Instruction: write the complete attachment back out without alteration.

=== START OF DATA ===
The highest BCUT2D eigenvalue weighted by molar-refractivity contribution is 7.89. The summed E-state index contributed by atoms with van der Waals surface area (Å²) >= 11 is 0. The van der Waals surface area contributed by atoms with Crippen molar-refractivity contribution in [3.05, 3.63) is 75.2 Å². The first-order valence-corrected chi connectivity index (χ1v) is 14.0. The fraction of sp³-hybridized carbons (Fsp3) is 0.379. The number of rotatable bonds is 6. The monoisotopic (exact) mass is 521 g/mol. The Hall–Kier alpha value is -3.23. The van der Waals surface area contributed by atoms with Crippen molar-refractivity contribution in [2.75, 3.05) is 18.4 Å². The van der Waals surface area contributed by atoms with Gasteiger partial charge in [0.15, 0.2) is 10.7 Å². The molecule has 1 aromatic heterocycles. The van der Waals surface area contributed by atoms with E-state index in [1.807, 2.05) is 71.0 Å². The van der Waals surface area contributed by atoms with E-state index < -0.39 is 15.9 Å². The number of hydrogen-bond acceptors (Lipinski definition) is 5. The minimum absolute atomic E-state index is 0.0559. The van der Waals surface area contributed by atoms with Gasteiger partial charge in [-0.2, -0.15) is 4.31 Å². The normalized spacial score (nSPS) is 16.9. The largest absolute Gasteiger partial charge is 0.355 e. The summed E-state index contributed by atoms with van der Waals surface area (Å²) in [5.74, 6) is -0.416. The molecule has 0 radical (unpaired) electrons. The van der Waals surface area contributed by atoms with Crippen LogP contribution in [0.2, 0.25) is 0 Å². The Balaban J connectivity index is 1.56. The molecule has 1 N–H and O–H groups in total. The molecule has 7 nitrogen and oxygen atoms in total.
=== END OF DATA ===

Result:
The highest BCUT2D eigenvalue weighted by molar-refractivity contribution is 7.89. The summed E-state index contributed by atoms with van der Waals surface area (Å²) >= 11 is 0. The van der Waals surface area contributed by atoms with Crippen molar-refractivity contribution in [3.05, 3.63) is 75.2 Å². The first-order valence-corrected chi connectivity index (χ1v) is 14.0. The fraction of sp³-hybridized carbons (Fsp3) is 0.379. The number of rotatable bonds is 6. The monoisotopic (exact) mass is 521 g/mol. The Hall–Kier alpha value is -3.23. The van der Waals surface area contributed by atoms with Crippen molar-refractivity contribution in [2.75, 3.05) is 18.4 Å². The van der Waals surface area contributed by atoms with Gasteiger partial charge in [0.15, 0.2) is 10.7 Å². The molecule has 1 aromatic heterocycles. The van der Waals surface area contributed by atoms with E-state index in [1.807, 2.05) is 71.0 Å². The van der Waals surface area contributed by atoms with E-state index < -0.39 is 15.9 Å². The number of hydrogen-bond acceptors (Lipinski definition) is 5. The minimum absolute atomic E-state index is 0.0559. The van der Waals surface area contributed by atoms with Gasteiger partial charge in [-0.2, -0.15) is 4.31 Å². The normalized spacial score (nSPS) is 16.9. The largest absolute Gasteiger partial charge is 0.355 e. The summed E-state index contributed by atoms with van der Waals surface area (Å²) in [5.74, 6) is -0.416. The molecule has 0 radical (unpaired) electrons. The van der Waals surface area contributed by atoms with Crippen LogP contribution in [0.2, 0.25) is 0 Å². The Balaban J connectivity index is 1.56. The molecule has 1 N–H and O–H groups in total. The molecule has 7 nitrogen and oxygen atoms in total.